US 4200058 A
Milking is carried out using milking cups each having a teat rubber liner in which the teat is received. Pressure is periodically applied to the outside of the liner to massage the teat and suction is applied to the milk discharge duct so that the milk is discharged therefrom. A valve in the milk discharge duct in the form of a section of rubber hose has a relatively more elastic zone on its surface and sits in a housing to which pressure is periodically applied during the massage pulse so that the elastic zone is indented to close at least the milk free cross section of the hose. The teats are thus periodically isolated from vacuum which is kinder to the teats and prevents reverse washing effects during the massage phase. In modifications the valve is placed at the end of the teat rubber and a series of massage cushions are used to sequentially massage the teat.
1. Apparatus for machine milking using milking cups, each cup including a generally cylindrical outer cup and a resilient generally cylindrical liner located within the cup and defining an internal chamber for receiving a teat of an animal, the internal chambers of the milking cups being connected via milk discharge duct means to a milk collector, the apparatus comprising: means for applying suction via the milk discharge duct means to remove milk from the teats, and means for periodically applying pressure to an outside of the liners to massage the teats, said last mentioned means comprising in respect of each milking cup at least two hollow cushions disposed one above the other and partially surrounding the liner, a support body disposed between the liner and the cup opposite to said cushions, an inlet duct connected to an interior of said first cushion for supplying said periodically varying pressure thereto, and a restrictor connecting the interior of said first cushion to an interior of said second cushion, whereby said second cushion is sequentially filled after said first cushion to promote sequential massaging of the teat by the cushions.
2. Apparatus according to claim 1 wherein the support body is provided with a bulge at its uppermost end, the bulge being cooperable with said uppermost cushion to secure said cup to said teat.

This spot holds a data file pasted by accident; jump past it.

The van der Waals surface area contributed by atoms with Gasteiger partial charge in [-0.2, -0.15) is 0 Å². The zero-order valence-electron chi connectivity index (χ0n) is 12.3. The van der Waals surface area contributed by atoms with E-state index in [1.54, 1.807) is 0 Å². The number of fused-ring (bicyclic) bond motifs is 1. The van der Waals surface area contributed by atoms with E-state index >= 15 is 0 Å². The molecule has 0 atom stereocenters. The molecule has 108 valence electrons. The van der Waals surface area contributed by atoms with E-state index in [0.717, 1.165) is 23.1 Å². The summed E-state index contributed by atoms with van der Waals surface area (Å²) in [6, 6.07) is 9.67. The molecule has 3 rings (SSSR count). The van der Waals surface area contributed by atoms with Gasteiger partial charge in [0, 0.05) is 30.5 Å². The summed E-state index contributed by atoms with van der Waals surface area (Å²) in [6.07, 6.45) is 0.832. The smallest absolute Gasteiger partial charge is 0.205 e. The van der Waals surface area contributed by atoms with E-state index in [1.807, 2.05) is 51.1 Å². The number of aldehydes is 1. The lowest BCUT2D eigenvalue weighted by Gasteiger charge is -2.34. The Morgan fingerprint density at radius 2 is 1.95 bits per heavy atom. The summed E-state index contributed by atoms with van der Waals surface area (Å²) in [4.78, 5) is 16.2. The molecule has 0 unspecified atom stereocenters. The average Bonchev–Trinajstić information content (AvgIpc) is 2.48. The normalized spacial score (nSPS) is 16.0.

3. Apparatus according to claim 2 including a third cushion provided for each milking cup, an interior of the third cushion being connected via a further restrictor to the interior of the second cushion.
4. Apparatus for machine milking using milking cups in which each cup includes a resilient generally cylindrical liner defining an internal chamber for receiving a teat of an animal and in which internal chambers of the milking cups are connected via milk discharge duct means to a milk collector, the apparatus comprising: means for periodically applying pressure to an outside of the liners to massage the teats, means for applying suction via the milk discharge duct means to remove milk from the teats, and valve means in said milk discharge duct means for periodically closing at least the cross-section of the duct means not filled with milk during at least a portion of the massage pulse, said valve means being defined by a relatively more elastic zone of a surface of said milk discharge duct means which extends partially around the duct, a housing encircling the milk discharge duct means and defining a valve chamber surrounding said zone, means for periodically applying a control pressure to the valve chamber to produce an indentation of the elastic zone, the elastic zone being axially pre-tensioned along the length of the housing, and a longitudinal rib between the housing and the elastic zone of said milk discharge duct.
5. Apparatus according to claim 4 and wherein said valve means comprises an individual valve provided in respect of each milking cup and located in the milk discharge duct means leading from the internal chamber of said cup.
6. Apparatus according to claim 4 and wherein said milk discharge duct means is defined by individual ducts connecting each said milking cup to a milk collecting chamber and a further outlet duct from said milk collecting chamber leading to said milk collector, the valve means comprising a valve provided in the duct means between said milk collecting chamber and said milk collector.
7. Apparatus according to claim 4 and in which said valve means comprises a section of hose having connections at either end for joining it into the milk discharge duct.
8. Apparatus according to claim 4 and in which each said liner comprises a resilient rubber molding.